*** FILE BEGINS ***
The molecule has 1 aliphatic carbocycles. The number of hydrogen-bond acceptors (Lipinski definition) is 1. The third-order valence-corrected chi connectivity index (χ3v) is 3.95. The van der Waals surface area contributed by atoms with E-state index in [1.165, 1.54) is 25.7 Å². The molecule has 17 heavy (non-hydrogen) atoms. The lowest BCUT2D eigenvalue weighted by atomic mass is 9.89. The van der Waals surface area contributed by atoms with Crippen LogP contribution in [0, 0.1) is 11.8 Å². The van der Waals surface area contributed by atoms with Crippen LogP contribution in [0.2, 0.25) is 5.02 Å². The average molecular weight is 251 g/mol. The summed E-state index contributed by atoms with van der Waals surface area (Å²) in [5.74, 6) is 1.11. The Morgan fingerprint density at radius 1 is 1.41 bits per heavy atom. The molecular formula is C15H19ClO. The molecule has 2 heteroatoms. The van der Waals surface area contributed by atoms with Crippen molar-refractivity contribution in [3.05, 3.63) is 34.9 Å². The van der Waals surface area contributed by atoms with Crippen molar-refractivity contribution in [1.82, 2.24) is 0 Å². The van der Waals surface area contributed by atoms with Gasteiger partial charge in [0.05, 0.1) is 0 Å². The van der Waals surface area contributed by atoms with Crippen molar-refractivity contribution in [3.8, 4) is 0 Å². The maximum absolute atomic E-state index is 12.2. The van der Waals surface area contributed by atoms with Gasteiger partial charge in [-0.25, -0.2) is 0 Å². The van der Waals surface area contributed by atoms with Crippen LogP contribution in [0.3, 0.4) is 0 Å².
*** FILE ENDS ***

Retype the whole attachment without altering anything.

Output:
The molecule has 1 aliphatic carbocycles. The number of hydrogen-bond acceptors (Lipinski definition) is 1. The third-order valence-corrected chi connectivity index (χ3v) is 3.95. The van der Waals surface area contributed by atoms with E-state index in [1.165, 1.54) is 25.7 Å². The molecule has 17 heavy (non-hydrogen) atoms. The lowest BCUT2D eigenvalue weighted by atomic mass is 9.89. The van der Waals surface area contributed by atoms with Crippen LogP contribution in [0, 0.1) is 11.8 Å². The van der Waals surface area contributed by atoms with Crippen LogP contribution in [0.2, 0.25) is 5.02 Å². The average molecular weight is 251 g/mol. The summed E-state index contributed by atoms with van der Waals surface area (Å²) in [5.74, 6) is 1.11. The Morgan fingerprint density at radius 1 is 1.41 bits per heavy atom. The molecular formula is C15H19ClO. The molecule has 2 heteroatoms. The van der Waals surface area contributed by atoms with Crippen molar-refractivity contribution in [3.05, 3.63) is 34.9 Å². The van der Waals surface area contributed by atoms with Crippen molar-refractivity contribution in [1.82, 2.24) is 0 Å². The van der Waals surface area contributed by atoms with Gasteiger partial charge in [0.05, 0.1) is 0 Å². The van der Waals surface area contributed by atoms with Crippen molar-refractivity contribution in [3.8, 4) is 0 Å². The maximum absolute atomic E-state index is 12.2. The van der Waals surface area contributed by atoms with Gasteiger partial charge in [-0.25, -0.2) is 0 Å². The van der Waals surface area contributed by atoms with Crippen LogP contribution in [0.3, 0.4) is 0 Å².